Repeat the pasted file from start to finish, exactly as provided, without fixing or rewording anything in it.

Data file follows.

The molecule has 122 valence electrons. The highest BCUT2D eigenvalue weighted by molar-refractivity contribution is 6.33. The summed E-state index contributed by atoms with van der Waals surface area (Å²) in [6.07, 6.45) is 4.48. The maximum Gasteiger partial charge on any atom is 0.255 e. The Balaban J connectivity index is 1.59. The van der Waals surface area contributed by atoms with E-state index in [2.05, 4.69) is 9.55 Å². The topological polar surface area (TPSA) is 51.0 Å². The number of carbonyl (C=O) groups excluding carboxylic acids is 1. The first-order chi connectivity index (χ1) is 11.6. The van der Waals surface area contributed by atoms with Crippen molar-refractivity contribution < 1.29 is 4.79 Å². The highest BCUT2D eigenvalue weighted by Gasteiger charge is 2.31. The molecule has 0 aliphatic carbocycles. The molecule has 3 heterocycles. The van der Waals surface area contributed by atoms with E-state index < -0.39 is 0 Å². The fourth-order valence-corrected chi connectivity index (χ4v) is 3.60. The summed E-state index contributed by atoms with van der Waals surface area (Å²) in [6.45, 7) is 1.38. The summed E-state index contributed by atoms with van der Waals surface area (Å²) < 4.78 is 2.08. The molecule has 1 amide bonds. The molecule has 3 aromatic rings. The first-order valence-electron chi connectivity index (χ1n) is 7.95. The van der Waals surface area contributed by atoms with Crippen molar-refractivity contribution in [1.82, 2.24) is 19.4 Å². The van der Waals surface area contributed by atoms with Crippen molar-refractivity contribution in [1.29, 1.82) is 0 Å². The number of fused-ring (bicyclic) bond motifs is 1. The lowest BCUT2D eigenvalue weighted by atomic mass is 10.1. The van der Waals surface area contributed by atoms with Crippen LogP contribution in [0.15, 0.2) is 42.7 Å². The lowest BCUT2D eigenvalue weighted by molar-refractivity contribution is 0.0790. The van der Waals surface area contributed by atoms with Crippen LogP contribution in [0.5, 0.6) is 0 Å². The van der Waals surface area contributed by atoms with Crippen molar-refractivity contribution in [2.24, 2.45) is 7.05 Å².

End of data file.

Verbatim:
The molecule has 122 valence electrons. The highest BCUT2D eigenvalue weighted by molar-refractivity contribution is 6.33. The summed E-state index contributed by atoms with van der Waals surface area (Å²) in [6.07, 6.45) is 4.48. The maximum Gasteiger partial charge on any atom is 0.255 e. The Balaban J connectivity index is 1.59. The van der Waals surface area contributed by atoms with E-state index in [2.05, 4.69) is 9.55 Å². The topological polar surface area (TPSA) is 51.0 Å². The number of carbonyl (C=O) groups excluding carboxylic acids is 1. The first-order chi connectivity index (χ1) is 11.6. The van der Waals surface area contributed by atoms with Crippen molar-refractivity contribution < 1.29 is 4.79 Å². The highest BCUT2D eigenvalue weighted by Gasteiger charge is 2.31. The molecule has 0 aliphatic carbocycles. The molecule has 3 heterocycles. The van der Waals surface area contributed by atoms with E-state index < -0.39 is 0 Å². The fourth-order valence-corrected chi connectivity index (χ4v) is 3.60. The summed E-state index contributed by atoms with van der Waals surface area (Å²) in [6.45, 7) is 1.38. The summed E-state index contributed by atoms with van der Waals surface area (Å²) < 4.78 is 2.08. The molecule has 1 amide bonds. The molecule has 3 aromatic rings. The first-order valence-electron chi connectivity index (χ1n) is 7.95. The van der Waals surface area contributed by atoms with Crippen molar-refractivity contribution in [1.82, 2.24) is 19.4 Å². The van der Waals surface area contributed by atoms with Crippen molar-refractivity contribution in [1.29, 1.82) is 0 Å². The number of fused-ring (bicyclic) bond motifs is 1. The lowest BCUT2D eigenvalue weighted by atomic mass is 10.1. The van der Waals surface area contributed by atoms with Crippen LogP contribution in [0.15, 0.2) is 42.7 Å². The lowest BCUT2D eigenvalue weighted by molar-refractivity contribution is 0.0790. The van der Waals surface area contributed by atoms with Crippen LogP contribution in [0.5, 0.6) is 0 Å². The van der Waals surface area contributed by atoms with Crippen molar-refractivity contribution in [2.24, 2.45) is 7.05 Å².